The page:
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Addison disease in Child
See also in: Oral Mucosal Lesion
Other Resources UpToDate PubMed

Addison disease in Child

See also in: Oral Mucosal Lesion
Contributors: Edward Li PhD, Susan Burgin MD, Eric Ingerowski MD, FAAP
Other Resources UpToDate PubMed

Synopsis

Addison disease is the eponymous name given to primary adrenal insufficiency resulting from dysfunction of the adrenal glands. It most commonly affects people between the ages of 30 and 50, but it can occur at any age.

Adrenal gland dysfunction can be a result of adrenal dysgenesis, destruction, or impaired steroid hormone synthesis. These categories each contain multiple possible etiologies including congenital disorders, autoimmune diseases, metabolic syndromes, infections (ie, tuberculosis, fungal, cytomegalovirus [CMV], HIV), malignancies, vascular infarction / hemorrhage, and medications (eg, etomidate, azoles, suramin).

The most common cause of Addison disease in pediatric patients is congenital adrenal hyperplasia (all subtypes), which accounts for approximately 70% of all cases and has an incidence of 1 in 15 000 live births. Other causes include autoimmune adrenalitis, autoimmune polyglandular syndromes (types 1 and 2), congenital adrenal hypoplasia, X-linked adrenoleukodystrophy, congenital unresponsiveness to adrenocorticotropic hormone (ACTH), and peroxisomal cholesterol biosynthesis disorders.

Addison disease from adrenal hypoplasia or congenital adrenal hyperplasia presents in early infancy. After infancy, autoimmune damage to the adrenal gland is the most common cause. The autoimmune destruction may be idiopathic (patients typically have a personal or familial history of autoimmune disease), where disease onset can be at any age, or result from autoimmune polyendocrine syndrome, where disease onset is in early childhood. Addison disease caused by reduced ACTH production (due to medications or a pituitary tumor) can present at any age. Other causes such as adrenal metastasis, drugs, infections, amyloidosis, and adrenal vascular infarction / hemorrhage are more likely with increasing age.

The adrenal insufficiency leads to an insufficient production of glucocorticoids, mineralocorticoids, and adrenal androgens. The symptoms associated with Addison disease are related to deficiencies of each hormone and usually develop over time from progressive destruction of the bilateral adrenals, but can onset more rapidly with congenital disorders or traumatic insults to the adrenals. The disease is characterized by general symptoms of fatigue, weight loss, weakness, vomiting, dizziness, cold intolerance, and muscle aches. Because these symptoms are nonspecific, the diagnosis may go unrecognized until the patient presents with a life-threatening adrenal crisis.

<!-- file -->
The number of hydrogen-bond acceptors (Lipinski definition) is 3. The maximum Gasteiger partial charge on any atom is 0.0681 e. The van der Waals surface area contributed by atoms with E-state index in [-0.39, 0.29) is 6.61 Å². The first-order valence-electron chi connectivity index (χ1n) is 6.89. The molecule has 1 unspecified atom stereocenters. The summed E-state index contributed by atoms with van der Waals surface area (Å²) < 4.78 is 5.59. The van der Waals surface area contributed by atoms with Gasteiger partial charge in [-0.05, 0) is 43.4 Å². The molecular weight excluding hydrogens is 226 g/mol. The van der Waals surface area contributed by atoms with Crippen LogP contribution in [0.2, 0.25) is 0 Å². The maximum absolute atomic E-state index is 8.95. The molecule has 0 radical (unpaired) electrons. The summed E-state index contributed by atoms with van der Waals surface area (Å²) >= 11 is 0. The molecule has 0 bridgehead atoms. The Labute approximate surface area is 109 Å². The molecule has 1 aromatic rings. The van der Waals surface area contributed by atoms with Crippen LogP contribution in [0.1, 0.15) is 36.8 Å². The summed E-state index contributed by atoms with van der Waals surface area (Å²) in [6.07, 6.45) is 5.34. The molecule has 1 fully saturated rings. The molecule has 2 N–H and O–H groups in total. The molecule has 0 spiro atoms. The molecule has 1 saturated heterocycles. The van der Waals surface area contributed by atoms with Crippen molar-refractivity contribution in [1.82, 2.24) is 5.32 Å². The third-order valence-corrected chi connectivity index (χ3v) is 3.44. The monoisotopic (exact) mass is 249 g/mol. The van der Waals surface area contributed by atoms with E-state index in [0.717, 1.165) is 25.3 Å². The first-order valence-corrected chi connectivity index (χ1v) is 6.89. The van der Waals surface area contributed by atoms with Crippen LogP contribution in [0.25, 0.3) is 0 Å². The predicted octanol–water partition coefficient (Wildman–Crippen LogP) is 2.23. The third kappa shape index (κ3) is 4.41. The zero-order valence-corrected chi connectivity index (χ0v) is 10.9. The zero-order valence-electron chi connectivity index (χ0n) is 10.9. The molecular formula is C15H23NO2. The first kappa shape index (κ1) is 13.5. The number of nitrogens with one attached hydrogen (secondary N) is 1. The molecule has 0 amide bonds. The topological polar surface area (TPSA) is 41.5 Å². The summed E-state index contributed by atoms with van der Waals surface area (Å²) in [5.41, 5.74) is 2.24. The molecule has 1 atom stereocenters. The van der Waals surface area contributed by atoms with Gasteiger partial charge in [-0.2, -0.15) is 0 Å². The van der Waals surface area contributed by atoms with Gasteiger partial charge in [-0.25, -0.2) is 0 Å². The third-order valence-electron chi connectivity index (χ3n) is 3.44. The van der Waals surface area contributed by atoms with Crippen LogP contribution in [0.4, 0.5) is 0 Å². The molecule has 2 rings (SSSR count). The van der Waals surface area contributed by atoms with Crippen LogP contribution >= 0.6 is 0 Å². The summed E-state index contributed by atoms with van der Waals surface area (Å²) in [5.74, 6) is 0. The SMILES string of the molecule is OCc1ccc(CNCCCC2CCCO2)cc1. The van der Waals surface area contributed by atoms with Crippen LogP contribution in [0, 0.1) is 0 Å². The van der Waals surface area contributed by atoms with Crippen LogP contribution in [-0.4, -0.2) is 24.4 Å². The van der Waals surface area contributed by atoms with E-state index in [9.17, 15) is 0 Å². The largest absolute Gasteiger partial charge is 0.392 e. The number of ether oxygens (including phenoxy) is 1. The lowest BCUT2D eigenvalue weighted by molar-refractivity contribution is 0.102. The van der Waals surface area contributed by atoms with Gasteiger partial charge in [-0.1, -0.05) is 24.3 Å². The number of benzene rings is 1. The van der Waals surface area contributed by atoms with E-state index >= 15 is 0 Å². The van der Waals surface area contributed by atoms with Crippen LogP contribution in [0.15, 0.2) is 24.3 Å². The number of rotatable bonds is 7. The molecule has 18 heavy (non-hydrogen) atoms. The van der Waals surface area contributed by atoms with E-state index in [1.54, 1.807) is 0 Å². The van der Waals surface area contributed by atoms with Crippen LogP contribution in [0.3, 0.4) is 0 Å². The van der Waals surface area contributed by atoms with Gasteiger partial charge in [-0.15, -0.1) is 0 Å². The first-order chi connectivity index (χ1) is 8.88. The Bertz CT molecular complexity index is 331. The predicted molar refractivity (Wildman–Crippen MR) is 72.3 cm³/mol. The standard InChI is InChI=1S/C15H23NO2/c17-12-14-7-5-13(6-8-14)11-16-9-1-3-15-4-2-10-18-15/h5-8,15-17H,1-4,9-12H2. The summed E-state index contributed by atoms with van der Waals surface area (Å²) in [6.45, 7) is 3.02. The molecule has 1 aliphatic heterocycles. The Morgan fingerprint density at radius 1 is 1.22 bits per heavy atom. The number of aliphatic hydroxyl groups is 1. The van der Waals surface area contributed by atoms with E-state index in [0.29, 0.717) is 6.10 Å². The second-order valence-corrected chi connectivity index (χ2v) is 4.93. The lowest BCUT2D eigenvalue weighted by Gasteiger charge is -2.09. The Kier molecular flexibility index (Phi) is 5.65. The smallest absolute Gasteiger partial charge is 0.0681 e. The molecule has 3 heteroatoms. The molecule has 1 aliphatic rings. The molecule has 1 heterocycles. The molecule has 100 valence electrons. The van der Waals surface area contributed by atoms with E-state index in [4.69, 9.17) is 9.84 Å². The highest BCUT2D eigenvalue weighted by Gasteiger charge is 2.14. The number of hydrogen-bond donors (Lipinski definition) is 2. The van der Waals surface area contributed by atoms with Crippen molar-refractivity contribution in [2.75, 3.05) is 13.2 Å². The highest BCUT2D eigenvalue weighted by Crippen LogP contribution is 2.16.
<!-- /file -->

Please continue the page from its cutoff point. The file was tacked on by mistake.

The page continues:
Over time, a significant fraction of patients with Addison disease will develop generalized skin and mucosal hyperpigmentation due to an increase in the production of pro-opiomelanocortin (POMC). POMC is a pro-peptide hormone that is cleaved to produce various products including ACTH, beta-endorphins, and melanocyte-stimulating hormone (MSH). In the absence of adrenal hormone negative feedback to produce more ACTH, POMC secretion is elevated. The byproduct, MSH, stimulates melanin production, resulting in skin hyperpigmentation. These and the other clinical signs of the disease typically appear only after 90% of the adrenal gland is nonfunctioning.

Addisonian crisis:
Acute adrenal failure presents with severe abdominal pain accompanied by vomiting and diarrhea, low blood pressure, and loss of consciousness. This is a state of distributive shock and is a potentially life-threatening emergency that must be managed aggressively.

Codes

ICD10CM:
E27.1 – Primary adrenocortical insufficiency

SNOMEDCT:
363732003 – Addison disease

Look For

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Diagnostic Pearls

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Differential Diagnosis & Pitfalls

In pediatric patients, the often nonspecific symptoms of Addison disease can resemble a wide variety of diseases. Salt loss with nonspecific gastrointestinal symptoms can also be observed in pediatric patients with renal disease. The characteristic diffuse hyperpigmentation; however, distinguishes Addison disease from other conditions.

Secondary adrenal insufficiency (pituitary failure):
Tertiary adrenal insufficiency (hypothalamic failure):
  • Pituitary stalk transection
  • Hypothalamic stroke
  • Central nervous system radiation

Best Tests

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Management Pearls

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Therapy

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Drug Reaction Data

Below is a list of drugs with literature evidence indicating an adverse association with this diagnosis. The list is continually updated through ongoing research and new medication approvals. Click on Citations to sort by number of citations or click on Medication to sort the medications alphabetically.

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References

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Last Reviewed:07/24/2020
Last Updated:07/28/2020
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Addison disease in Child
See also in: Oral Mucosal Lesion
Addison disease (Common Features) : Abdominal pain, Fatigue, Hyperkalemia, Muscle weakness, Anorexia, Postural hypotension, Na decreased
Clinical image of Addison disease
Hyperpigmented patches on the dorsal fingers.
Copyright © 2021 VisualDx®. All rights reserved.